Mahatma Gandhi, Vinoba Bhave, Achyut Parwardan, Dr Zakir Hussyan, General Cariappa and Jayaprakash Narayan, who have served our nation with as much dedication as our global leader Sonia Gandhi, have paid their unreserved tributes to the RSS as a non-communal, non-political and patriotic organization. Sonia Gandhi can afford to ignore them only at her own peril and that of her Private Limited Company. Bharat Mata Ki Jai! Vande Mataram!

(The writer is a retired IAS officer)

e-mail the writer at vsundaram@newstodaynet.com


Stick to topic
Deleted post which are not related to topic.

Science, hegemony and violence

Table of Contents

A Requiem for Modernity

Edited by




The United Nations University's Programme on Peace and Global Transformation was a major world-wide project whose purpose was to develop new insights about the interlinkages between questions of peace, conflict resolution, and the process of transformation. The research in this project, under six major themes, was co-ordinated by a 12-member core group in different regions of the world: East Asia, South-East Asia (including the Pacific), South Asia, the Arab region' Africa, western Europe, Eastern Europe, North America, and Latin America. The themes covered were: Conflicts over Natural Resources; Security, Vulnerability, and Violence; Human Rights and Cultural Survival in a Changing Pluralistic World; The Role of Science and Technology in Peace and Transformation; The Role of the State in Peace and Global Transformation; and Global Economic Crisis. The project also included a special project on Peace and Regional Security.

Oxford University Press, Walton Street, Oxford, OX2 6DP

The United Nations University
Toho Seimei Building, 15-1 Shibuya 2-chome
Shibuya-ku, Tokyo 150, Japan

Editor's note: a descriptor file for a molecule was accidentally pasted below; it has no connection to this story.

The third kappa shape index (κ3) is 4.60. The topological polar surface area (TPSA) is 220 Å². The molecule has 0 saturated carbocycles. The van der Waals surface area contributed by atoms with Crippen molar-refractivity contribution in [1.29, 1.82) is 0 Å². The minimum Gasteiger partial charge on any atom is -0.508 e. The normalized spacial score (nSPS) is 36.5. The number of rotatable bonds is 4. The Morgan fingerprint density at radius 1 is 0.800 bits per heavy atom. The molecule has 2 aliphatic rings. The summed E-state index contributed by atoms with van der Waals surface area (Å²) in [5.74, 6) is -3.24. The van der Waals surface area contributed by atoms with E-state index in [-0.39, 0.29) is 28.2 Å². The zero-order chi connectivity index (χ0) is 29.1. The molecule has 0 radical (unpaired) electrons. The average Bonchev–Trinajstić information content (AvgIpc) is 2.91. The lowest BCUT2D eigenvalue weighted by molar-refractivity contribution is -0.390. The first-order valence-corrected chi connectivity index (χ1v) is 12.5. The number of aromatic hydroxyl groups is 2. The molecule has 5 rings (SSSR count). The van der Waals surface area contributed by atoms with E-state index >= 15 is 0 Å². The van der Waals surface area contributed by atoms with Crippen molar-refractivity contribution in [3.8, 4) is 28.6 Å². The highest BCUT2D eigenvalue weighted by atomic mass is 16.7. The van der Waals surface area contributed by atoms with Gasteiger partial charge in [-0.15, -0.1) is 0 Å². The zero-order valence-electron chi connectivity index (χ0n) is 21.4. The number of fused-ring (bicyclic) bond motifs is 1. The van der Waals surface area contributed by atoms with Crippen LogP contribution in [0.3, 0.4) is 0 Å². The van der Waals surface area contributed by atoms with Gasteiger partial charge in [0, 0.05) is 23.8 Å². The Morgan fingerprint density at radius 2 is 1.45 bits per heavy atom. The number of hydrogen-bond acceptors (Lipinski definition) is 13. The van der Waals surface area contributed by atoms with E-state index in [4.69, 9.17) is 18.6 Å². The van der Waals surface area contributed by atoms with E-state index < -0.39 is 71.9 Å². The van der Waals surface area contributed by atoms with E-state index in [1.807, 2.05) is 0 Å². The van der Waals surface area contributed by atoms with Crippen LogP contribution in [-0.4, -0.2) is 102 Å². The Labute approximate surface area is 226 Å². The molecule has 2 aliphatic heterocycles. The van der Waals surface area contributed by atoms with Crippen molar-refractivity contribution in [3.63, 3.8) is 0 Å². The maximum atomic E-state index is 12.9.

© The United Nations University, 1988

Printed in India by P. K. Ghosh at Eastend Printers, 3 Dr Suresh Sarkar Road, Calcutta 700014 and published by S. K. Mookerjee, Oxford University Press YMCA Library Building, Jai Singh Road, New Delhi 110001



1. Introduction: Science as a reason of state


2. Francis Bacon, the first philosopher of modern science: A non-western view


3. Science, colonialism and violence: A luddite view


4. Atomic physics: The career of an imagination


5. Violence in modern medicine


6. Science and violence in popular fiction: Four novels of Ira Levin


7. Reductionist science as epistemological violence


8. On the annals of the laboratory state



One of the founding principles of all the Eastern religions is the Principle of Karma.

While an indidual accumulates Karma - do nations, cultures, soceities accumulate collective Karma too? What do our religions Buddhism, Jainism, Hinduism, Sikhism say?
<!--QuoteBegin-Bodhi+Nov 4 2006, 09:00 PM-->QUOTE(Bodhi @ Nov 4 2006, 09:00 PM)<!--QuoteEBegin-->One of the founding principles of all the Eastern religions is the Principle of Karma. 

While an indidual accumulates Karma - do nations, cultures, soceities accumulate collective Karma too?  What do our religions Buddhism, Jainism, Hinduism, Sikhism say?

Sikhs, Buddhists and Jains are a very definitive, while what/who is a Hindu?

Sikh means "Shishya" and guru means "Teacher" So sikhs have 11 teachers.
Similarly jains has Mahavira and Buddhsists had Buddha who/what/where started Hindu religion?

as far as I know, for sikhs, Buddhists and Jains hindu is a culture and not a religion in the same sense as "Sikhi or Buddhism or Jainism".

Hindus are the people who live in the land mass between Indus and Brahmputra, himalayas and Kanya Kumari.

Hindus are the people who have a collected culture (Ramayana, Mahabharata, dances, music, languages, vedas, upnishads, etc) of which is also the culture of Sikhs, buddhists and jains.

From Sikh perspective... following the ideals of Ramachandara and krishna are the utmost Khalsa deed you can do, but simply putting his idol in a temple and worshipping the idol is a disrespect for their ideals. Guru Gobind Singh when creating Khalsa on the first of Visakh 1699 said that "Rajputs and Kshtriyas have forgotten their Dharma and are thus giving away their daughters to the Mughals, from the common people of this land, I will create such Warriors who will work to redeem the lost honour". For this he sent out message all across India thus on the first of Visakh, 1699 people from all over India gathered at Chak Nanaki (Anandpur Sahib)., Just the five people that he picked were from Gujarat, from Bidar (andhra), from Jagannath Puri (Orissa), from Delhi, Lahore. You can imagine the wide audience he had at his disposal when creating the Khalsa.

That's why Guru Gobind Singh gave Khalsa 5 symbols.

1. Hair to never forget the truth (god given truth) and your Karma.

2. Steel Bracelet (equality, in old times people of higher upbringing used gold bracelets).